Solar has been getting a lot of attention in the past couple years in Florida, and there is a reason why. Not only has the cost of solar been going down significantly year by year, but Florida is also one of the best states in the country for solar.
In fact, Florida ranks 3rd in the nation in solar potential, yet they fall much lower when looking at how much solar is actually installed in the state. Florida ranked 12th in the nation in regards to that aspect.
People are starting to recognize that in the past Florida has not taken the correct path to make use of their state’s solar potential, so now they are stepping up to the task. In the past couple years, there has been some new policies, updates, and advances being made.
Here's an overview of going solar in Florida via Pick My Solar LIVE! Patrick and Rex discuss pricing, incentives, and other considerations for Florida residents looking into solar.
In this post we will give you the latest in home solar laws in Florida.
South Miami Solar Requirement
Earlier this month, California made a historic decision to require all new homes and major home renovations to include a solar panel system. The reason why this was such a groundbreaking move is because it was the first time an entire state enacted a policy like this. Before this, there were already a few cities that had a similar mandate in place, and South Miami was one of them.
South Miami was the first city outside of the state of California to enact such a measure. The new rules took effect on September 18, 2017 and require a minimum of 175 square feet of solar panel installations for every 1000 square feet of exposed roof, or at least 2.75 kW of capacity for that same space.
This applies to all new homes that are larger than 1,100 square feet and some major home renovations, but is not a requirement for commercial properties. The cost for a single-family home will rise by around $11,000, but this will increase solar installations tremendously.
Amendment 4 of Senate Bill 90
Last November, two amendments to Senate Bill 90 were proposed in the Florida Senate. Only one of these amendments was approved (Amendment 4), which extended property tax exemptions from just residential solar systems to also include commercial solar systems. Although Amendment 4 has a lot to do with solar, it is not limited to just this form of renewable energy.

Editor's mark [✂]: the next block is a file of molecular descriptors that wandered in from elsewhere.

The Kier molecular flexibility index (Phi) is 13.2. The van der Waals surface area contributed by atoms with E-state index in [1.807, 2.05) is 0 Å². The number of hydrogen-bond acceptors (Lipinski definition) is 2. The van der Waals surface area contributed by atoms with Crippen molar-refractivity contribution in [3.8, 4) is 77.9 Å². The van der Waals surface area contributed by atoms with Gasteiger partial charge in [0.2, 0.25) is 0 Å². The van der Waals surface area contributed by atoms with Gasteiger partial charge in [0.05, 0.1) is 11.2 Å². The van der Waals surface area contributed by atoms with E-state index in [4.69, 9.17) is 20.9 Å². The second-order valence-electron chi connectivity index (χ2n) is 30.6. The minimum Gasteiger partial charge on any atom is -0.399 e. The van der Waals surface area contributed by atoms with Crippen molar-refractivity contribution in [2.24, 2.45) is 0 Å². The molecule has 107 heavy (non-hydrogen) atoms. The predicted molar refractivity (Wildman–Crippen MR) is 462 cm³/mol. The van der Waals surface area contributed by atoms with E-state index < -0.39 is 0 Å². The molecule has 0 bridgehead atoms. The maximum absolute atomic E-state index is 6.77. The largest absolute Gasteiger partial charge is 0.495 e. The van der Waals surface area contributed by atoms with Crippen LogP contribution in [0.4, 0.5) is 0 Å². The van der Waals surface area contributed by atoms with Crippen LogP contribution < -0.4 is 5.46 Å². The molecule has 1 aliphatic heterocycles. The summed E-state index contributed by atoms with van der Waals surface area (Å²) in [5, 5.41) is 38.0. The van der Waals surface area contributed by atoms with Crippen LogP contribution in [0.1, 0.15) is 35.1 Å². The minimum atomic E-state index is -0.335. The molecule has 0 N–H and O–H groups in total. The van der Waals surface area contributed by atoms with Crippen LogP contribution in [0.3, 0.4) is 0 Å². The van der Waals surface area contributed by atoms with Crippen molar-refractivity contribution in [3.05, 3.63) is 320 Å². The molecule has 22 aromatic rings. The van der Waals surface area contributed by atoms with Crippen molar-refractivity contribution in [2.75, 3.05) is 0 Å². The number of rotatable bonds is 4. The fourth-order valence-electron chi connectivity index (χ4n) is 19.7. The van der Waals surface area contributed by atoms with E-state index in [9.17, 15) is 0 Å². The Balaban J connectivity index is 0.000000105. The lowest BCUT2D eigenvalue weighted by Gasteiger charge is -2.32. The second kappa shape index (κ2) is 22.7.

Since 2014, residential solar panel systems in Florida were exempt from a homeowner’s property assessment for their taxes. This means that the value of the system would not be added to the home’s value when assessing how much the homeowner should pay in property taxes. This helps save hundreds and even thousands of dollars over the lifetime of the solar panel system.
Amendment 4 simply extended this exemption to include commercial buildings as well as homes. The only difference for commercial buildings is that only 80% of the value of the renewable energy system can be exempted from the property assessment, whereas 100% of a home system’s value can be exempted.
Florida Solar Lease
Not everyone can afford to buy their own solar panel system outright. For these consumers, solar leasing is a potential option. Most states use the power-purchase agreement (PPA), which allows a utility company or other energy provider to own a home’s solar panel system and then sell that home the electricity at a cheaper rate.
Unfortunately, this model is illegal in Florida and therefore, it has been much harder for policy makers to figure out an effective alternative.
In the past couple months however, the Florida Public Service Commission made a decision that will change solar leasing for the future. They decided that Sunrun Inc., the largest U.S. residential-solar company, could now operate in Florida and provide 20-year solar-equipment leases to consumers.
The Commission made this conclusion because they decided that a solar lease did not constitute a retail sale of electricity, which is the underlying issue behind the ban. With this move, solar leases will become available to people in Florida, which should drastically increase the adoption of solar.
Reaching its Potential
Florida has a ton of potential for solar, and in the past couple of years policymakers have recognized this and started to step up.
They are home to a city that is one out of just a handful of others that require solar installations on new homes, they are enacting policies to help make solar more affordable and accessible to both commercial and residential properties, and they now allow solar leasing so that more consumers can take advantage of this technology.
The future is bright for solar in Florida, and on top of all of that, you can always take advantage of the 30% federal tax credit no matter which state you are in.